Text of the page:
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Geopolitics

Inside The Taliban's Laissez-Faire Policy On Drug Trafficking

Unlike ISIS-K (Islamic State Khorasan), drug cultivation and trafficking are not an ideological matter for the new rulers of Afghanistan — more likely a bargaining chip in negotiations with the West.

A woman in a blue burqa on the street with two small children

Begging for help on the road between Mazar-e Sharif and Kabul.

Adrien Vautier/Le Pictorium Agency via ZUMA
Jan Koehler and Jonathan Goodhand

In the frontier town of Zaranj on Afghanistan’s border with Iran, young men jostle one another as they cram into pickups that leave at regular intervals to be smuggled across the border. Human trafficking is one of the few sectors of the Afghan economy that is thriving. Another is drugs.

Some 950 kilometers to the east of Zaranj, on a remote and cold mountain pass, men with backpacks follow the narrow path to the border-crossing at Tabai, before beginning their descent into the “tribal areas” of Pakistan. Hidden in their loads are bags of heroin, bound for markets in Peshawar and Karachi, with much of it ending up on the streets of the UK.

The trade in drugs and people are growing in importance as other sectors of the economy contract or shut down and poverty deepens.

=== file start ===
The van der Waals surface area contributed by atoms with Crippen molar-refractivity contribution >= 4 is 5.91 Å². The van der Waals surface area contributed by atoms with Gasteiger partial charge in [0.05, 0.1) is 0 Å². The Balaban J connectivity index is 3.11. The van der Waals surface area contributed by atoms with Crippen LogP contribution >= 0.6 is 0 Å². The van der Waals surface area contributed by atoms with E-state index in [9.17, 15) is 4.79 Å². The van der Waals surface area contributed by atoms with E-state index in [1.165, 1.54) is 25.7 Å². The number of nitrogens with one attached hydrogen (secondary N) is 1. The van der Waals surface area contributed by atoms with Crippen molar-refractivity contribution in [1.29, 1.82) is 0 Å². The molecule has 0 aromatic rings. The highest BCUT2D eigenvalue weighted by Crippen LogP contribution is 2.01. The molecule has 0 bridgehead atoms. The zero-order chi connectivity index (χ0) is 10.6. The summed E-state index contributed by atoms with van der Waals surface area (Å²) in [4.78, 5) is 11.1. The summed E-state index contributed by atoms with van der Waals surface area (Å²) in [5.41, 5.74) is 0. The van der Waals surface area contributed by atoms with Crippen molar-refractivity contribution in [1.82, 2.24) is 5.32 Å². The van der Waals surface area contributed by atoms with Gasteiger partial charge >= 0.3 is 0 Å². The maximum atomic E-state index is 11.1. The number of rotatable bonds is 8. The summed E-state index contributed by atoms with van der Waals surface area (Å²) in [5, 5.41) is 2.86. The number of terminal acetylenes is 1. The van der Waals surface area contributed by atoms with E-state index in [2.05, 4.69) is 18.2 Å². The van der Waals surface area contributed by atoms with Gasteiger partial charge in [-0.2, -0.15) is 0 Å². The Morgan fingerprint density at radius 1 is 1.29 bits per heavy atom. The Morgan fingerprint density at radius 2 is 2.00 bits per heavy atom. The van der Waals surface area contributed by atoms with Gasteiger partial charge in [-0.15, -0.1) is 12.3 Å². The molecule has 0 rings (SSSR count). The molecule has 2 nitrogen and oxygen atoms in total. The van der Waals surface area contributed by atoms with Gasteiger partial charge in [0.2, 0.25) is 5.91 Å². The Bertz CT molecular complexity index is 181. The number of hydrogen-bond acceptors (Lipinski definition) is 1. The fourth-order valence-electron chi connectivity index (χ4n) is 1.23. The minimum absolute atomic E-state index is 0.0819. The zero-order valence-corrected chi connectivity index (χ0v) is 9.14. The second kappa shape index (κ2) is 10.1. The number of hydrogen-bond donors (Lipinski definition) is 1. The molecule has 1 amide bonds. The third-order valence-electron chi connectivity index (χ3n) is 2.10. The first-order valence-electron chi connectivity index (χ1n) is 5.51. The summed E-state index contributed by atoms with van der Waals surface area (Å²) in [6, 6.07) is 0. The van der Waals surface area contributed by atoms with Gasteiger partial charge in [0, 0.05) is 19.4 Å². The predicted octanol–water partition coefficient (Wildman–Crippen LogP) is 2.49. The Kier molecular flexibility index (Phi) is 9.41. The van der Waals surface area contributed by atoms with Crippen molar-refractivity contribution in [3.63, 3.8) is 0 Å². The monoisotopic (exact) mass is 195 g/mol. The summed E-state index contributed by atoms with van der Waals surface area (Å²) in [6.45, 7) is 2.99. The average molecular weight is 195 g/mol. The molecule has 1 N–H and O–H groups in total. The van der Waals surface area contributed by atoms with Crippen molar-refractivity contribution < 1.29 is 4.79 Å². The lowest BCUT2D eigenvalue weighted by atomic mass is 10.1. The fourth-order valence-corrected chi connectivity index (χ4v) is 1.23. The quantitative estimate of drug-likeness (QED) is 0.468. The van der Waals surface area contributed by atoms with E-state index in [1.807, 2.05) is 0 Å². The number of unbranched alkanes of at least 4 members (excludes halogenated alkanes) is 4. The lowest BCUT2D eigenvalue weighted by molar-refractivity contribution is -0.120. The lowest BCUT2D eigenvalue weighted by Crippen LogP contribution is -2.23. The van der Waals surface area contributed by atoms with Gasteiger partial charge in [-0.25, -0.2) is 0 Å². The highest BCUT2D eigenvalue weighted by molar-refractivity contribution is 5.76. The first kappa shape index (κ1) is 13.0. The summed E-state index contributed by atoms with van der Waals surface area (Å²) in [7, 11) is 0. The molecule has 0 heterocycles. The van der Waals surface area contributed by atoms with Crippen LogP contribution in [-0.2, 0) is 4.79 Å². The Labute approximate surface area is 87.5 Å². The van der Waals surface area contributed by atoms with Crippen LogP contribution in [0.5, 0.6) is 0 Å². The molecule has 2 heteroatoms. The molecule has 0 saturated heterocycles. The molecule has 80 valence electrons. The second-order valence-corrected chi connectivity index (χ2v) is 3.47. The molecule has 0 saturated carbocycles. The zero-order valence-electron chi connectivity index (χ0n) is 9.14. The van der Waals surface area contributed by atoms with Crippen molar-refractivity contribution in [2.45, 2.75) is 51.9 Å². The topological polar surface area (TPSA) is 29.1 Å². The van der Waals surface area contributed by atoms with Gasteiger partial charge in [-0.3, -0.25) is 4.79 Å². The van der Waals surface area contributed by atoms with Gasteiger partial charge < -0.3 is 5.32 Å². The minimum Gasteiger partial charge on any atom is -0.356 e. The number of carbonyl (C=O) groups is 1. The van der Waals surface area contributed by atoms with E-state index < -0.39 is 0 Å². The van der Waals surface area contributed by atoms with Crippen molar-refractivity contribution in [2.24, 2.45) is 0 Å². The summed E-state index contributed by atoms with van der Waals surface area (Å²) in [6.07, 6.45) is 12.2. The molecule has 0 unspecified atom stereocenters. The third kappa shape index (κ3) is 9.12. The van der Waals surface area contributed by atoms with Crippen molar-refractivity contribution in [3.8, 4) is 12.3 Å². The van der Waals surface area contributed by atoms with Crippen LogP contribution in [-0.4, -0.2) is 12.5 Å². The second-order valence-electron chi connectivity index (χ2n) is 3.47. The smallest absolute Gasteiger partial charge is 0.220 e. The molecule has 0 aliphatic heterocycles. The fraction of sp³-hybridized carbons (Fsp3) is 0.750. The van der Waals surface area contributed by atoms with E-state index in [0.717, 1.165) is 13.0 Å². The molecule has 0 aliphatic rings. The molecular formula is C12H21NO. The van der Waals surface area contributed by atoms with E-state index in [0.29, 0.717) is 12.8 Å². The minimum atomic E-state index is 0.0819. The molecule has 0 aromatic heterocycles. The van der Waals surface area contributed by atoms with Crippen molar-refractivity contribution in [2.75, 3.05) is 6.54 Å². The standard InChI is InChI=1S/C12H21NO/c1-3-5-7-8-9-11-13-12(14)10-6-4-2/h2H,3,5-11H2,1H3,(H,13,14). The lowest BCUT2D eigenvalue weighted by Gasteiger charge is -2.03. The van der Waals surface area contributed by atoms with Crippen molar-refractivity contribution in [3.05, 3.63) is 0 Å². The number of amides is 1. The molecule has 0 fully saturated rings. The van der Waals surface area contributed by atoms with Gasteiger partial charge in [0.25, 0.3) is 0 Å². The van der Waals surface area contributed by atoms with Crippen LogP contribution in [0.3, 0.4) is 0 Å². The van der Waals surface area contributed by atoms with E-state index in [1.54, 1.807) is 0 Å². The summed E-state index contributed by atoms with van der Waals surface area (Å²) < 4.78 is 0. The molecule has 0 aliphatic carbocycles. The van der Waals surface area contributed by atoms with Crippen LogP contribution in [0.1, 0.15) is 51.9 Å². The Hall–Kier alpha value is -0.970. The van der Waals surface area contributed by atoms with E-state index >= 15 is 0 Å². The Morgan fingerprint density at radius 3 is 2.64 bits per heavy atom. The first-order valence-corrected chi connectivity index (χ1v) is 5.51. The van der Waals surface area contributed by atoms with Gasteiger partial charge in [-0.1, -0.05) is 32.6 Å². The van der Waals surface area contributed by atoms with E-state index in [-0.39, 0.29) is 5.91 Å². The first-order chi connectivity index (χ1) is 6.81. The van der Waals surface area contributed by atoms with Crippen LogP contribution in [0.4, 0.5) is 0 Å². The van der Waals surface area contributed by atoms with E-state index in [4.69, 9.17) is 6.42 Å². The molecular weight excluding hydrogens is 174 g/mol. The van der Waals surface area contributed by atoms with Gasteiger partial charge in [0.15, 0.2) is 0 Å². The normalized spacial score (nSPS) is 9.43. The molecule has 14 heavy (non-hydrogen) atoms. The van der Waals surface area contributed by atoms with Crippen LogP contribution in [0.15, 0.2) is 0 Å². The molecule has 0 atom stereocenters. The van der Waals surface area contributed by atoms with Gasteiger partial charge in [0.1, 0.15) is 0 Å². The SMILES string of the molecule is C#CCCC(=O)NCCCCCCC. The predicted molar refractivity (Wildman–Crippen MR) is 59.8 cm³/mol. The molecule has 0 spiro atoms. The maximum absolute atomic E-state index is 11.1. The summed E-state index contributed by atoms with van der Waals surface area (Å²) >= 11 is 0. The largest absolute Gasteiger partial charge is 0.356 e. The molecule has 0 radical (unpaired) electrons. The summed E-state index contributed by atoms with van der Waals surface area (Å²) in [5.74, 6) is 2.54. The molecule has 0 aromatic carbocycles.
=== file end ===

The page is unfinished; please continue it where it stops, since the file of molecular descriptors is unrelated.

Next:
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Geopolitics

Venezuela-Iran: Maduro And The Axios Of Chaos In The Americas

With the complicity of leftist rulers in Venezuela, Bolivia and even Argentina, Iran's sanction-ridden regime is spreading its tentacles in South America, and could even undermine democracies.

Venezuelan President Nicolás Maduro visiting Iranian President Ebrahim Raisi in Tehran, Iran on June 11. Venezuela is one of Iran's closest allies, and both are subject to tough U.S. sanctions.

Julio Borges

-Analysis-

CARACAS —The dangers posed by Venezuela's relations with the Islamic Republic of Iran is something we've warned about before. Though not new, the dangers have changed considerably in recent years.

They began under Venezuela's late leader, Hugo Chávez , when he decided to turn his back on the West and move closer to countries outside our geopolitical sphere. In 2005, Chávez and Iran's then president, Mahmoud Ahmadinejad, signed collaborative agreements in areas beyond the economy, with goals that included challenging the West and spreading Iran's presence in Latin America.

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